During the long months of winter, when the days are short and the nights are long, most of us pine for sunlight, which seems to be very hard to find in the months following Thanksgiving and before Easter. But as they say, there is such thing as ‘too much of a good thing,’ and longer exposure to sunlight during the summer months poses a huge health challenge for people the world over.
To help with this, we’re told to lather on the sunscreen before heading out — even if it’s just to run to the supermarket. For those days on the beach, there’s a need to apply and consistently re-apply sunscreen, particularly after going for a dip in the water. But even the most thoughtful or paranoid sunbather can forget to apply sunscreen every hour or so, and the results can be pretty disastrous: a painful, stinging sunburn that can last for days and make sleeping or even wearing clothes incredibly uncomfortable. So, if this happens to you or someone in your family, what home remedies are available to help overcome this pain and discomfort? Let’s take a look at some popular options.
1. Take a Bath
One of the simplest and easiest ways to help alleviate the pain and discomfort associated with a blistering sunburn: go for a bath. Even just soaking the skin in some cool or lukewarm water can help restore some of its elasticity and moisture, providing relief for as long as you’re in the bath and a little while afterwards.
Just be careful about what you put in that bath with you. While it’s always tempting to use this opportunity to apply all kinds of fancy, scented soaps, shampoos, and conditioners, some of these substances can lead to the skin becoming dry, a particularly upsetting result for anyone recovering from a stinging sunburn. Instead, try dissolving some epsom salts in the water; this can help cool and soothe the skin without drying it out.
2. Baking Soda
Baking soda can do a fine job of soaking up all the stinky smells of the average refrigerator, but did you know it could also help you find relief from a painful sunburn?
To make this work for you, mix the baking soda with some water and apply gently to the burned skin. You can dab it gently using a soft towel or simply add the baking soda to a bath instead of epsom salts or soap. For best results, let the baking soda dry on the skin, so if you use this in the bath, plan to let yourself air dry rather than using a towel.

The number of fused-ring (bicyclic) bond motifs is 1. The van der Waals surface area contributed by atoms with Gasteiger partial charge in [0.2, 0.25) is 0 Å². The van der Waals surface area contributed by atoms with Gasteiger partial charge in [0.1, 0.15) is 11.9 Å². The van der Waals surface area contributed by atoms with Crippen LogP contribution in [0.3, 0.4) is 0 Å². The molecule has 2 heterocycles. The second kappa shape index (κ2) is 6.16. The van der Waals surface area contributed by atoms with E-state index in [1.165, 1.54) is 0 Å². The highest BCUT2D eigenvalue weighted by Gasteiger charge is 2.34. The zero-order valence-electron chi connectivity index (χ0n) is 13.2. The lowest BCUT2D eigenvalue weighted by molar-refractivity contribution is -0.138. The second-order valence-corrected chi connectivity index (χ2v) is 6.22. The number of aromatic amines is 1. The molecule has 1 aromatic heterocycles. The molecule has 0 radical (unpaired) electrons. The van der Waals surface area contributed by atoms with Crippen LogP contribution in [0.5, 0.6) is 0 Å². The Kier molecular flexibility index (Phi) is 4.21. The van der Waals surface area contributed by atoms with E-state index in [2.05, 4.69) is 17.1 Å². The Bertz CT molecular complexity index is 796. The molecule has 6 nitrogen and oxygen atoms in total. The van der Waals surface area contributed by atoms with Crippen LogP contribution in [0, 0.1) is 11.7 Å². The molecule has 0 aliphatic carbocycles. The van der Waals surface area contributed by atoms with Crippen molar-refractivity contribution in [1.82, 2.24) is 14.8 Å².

3. Apple Cider Vinegar
Apple cider vinegar has its uses in the world of cuisine, particularly as a key ingredient in salad dressings and marinades. Additionally, it’s become a popular health food option, with some nutrition experts claiming it can help prevent everything from cancer to diabetes and obesity.
But did you know it has topical benefits too, particularly when applied to painful and irritated skin that’s been exposed to the sun for too long? Mix about one cup of the apple cider vingear with some cold water and gently dab on the skin using a face cloth. Like aloe, it will help soothe the skin.
4. White Vinegar
White vinegar is, all things considered, a fairly popular condiment. It’s often used in salad dressings and marinades, and is a popular way to, along with coarse salt, add unique flavour to a plate of fish and chips.
But, like apple cider vinegar, it also has benefits when applied to a painful sunburn. You can dab a small cloth in vinegar and cold water before gently touching the skin, or you can add the vinegar and some water to a spray bottle and spritz the problem areas on your body. Just be sure to avoid getting the white vinegar in your eyes, as that can produce a painful sting.
Apple cider and white vinegar are other soothers you probably already have handy. Dermatologist Carl Korn, MD, suggests mixing cool bath water with 1 cup of vinegar. “It’s a great astringent; it soothes sunburn pain,” he says.
5. Frozen Veggies
A sunburn is actually the body’s way of working to repair the layers of skin damaged by the sun’s ultraviolet rays. That reaction involves inflammation and swelling, which can produce a hot feeling. In fact, you’ll often feel heat when touching a sunburn, and that’s not because the body has trapped the sun’s warmth — it’s just the body working hard to restore the skin to its natural moisture and elasticity.
In any case, you can help soothe this hot, stinging feeling by applying something very cold, like a pack of frozen vegetables. For best results, try frozen veggies that are easily and evenly broken apart, like frozen peas. A chunkier vegetable, such as broccoli or cauliflower, may not apply evenly to the skin, producing uneven and less satisfying results.
6. Ice Chips